Eurohorror Spotlight #11: Rammbock aka Siege of the Dead (Germany, 2010).
Starring: Michael Fuith, Theo Trebs, Anka Graczyk
We see a middle aged man, Michael (Fuith), ‘practising’ how he will give back the keys of an apartment to his now ex girlfriend Gabi who dumped him after 7 years. As he goes into the building he hears a man screaming and what maybe gunshots. He goes in but Gabi is not there, just a anti social plumber. Plumbers mate, young boy Harper, is attacked by the plumber who seems to be a zombie suddenly. They manage to get him out the flat and lock themselves in. They hear noises outside, look out a window to see zombies attacking other people. Checking the TV news channel people are being urged to stay indoors as the people of Berlin turn into crazy flesh hungry zombies. They spend the night there but in the morning they fear for the worst when all TV stations display the Test Card – nothing is on the air. Michael and Harper communicate with the residents by shouting out of the window as they try to figure out a way of escaping without being attacked.
Released in the UK as Siege of the Dead but in the rest of the world as Rammbock, this is a fantastic little movie. It really is little too: the runtime is just 62 minutes. Many may be put off by a DVD claiming to be feature-length when its only just longer than an average episode of Top Gear or Homes Under the Hammer but those who look beyond the short length of this title will be in for a treat.
It’s not high on original ideas for plot but it does have a lot of nice little touches throughout its scenes that make it a little different from the pack. The trapped in an apartment building-attacked-by-zombies plot device has been done by the likes of REC (many times in the case of that franchise) yet Rammbock is more sombre and not as ferocious as its Spanish counterpart.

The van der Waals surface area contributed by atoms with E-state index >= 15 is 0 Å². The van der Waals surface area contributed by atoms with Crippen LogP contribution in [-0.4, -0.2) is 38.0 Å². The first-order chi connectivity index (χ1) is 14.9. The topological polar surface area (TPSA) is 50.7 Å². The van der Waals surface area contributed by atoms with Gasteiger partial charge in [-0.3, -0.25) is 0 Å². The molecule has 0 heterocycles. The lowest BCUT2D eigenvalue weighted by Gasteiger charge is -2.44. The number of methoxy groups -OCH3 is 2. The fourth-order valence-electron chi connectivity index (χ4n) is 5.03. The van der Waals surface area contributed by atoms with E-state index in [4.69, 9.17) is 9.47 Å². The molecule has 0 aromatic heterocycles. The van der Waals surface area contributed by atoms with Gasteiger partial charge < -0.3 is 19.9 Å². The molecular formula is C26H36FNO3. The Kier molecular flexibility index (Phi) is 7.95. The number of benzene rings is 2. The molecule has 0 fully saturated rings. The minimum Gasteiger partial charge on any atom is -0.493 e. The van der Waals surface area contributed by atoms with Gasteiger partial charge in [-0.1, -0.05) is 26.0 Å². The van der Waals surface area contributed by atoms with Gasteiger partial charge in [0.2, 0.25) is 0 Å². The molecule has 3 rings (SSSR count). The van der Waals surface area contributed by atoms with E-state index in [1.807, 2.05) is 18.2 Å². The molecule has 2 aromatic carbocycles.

As is the case in movies of this nature there is no real explanation for how or why the zombies come to be although it won’t matter as the rest of the actions makes up for it (again, typical of the genre). The character of Michael is determined to fight on for the sake of his doomed relationship to Gabi while the young Harper goes along with whatever will keep him alive. The story seems to be implying that love is the ultimate driving force (more so when Harper falls for a young lady who lives in the building) and as long as you have that then zombies, and their lack of emotions, can never truly conquer the living.
Michael Fuith (Michael) and Theo Trebs (Harper) have most of the run time to themselves and they are both good actors. The film calls for them to display various emotions, sometimes in the matter of minutes, that they both do well. Fuith has gone on to appear in the recent Blood Glacier while Trebs, just 16 when Rammbock was made, has appeared in numerous German TV series.
A fun, compelling and often emotional zombie film that is short and high impact, a worthy Eurohorror to track down.
8 out of 10.
Available on DVD with English subtitles under both names Rammbock and Siege of the Dead.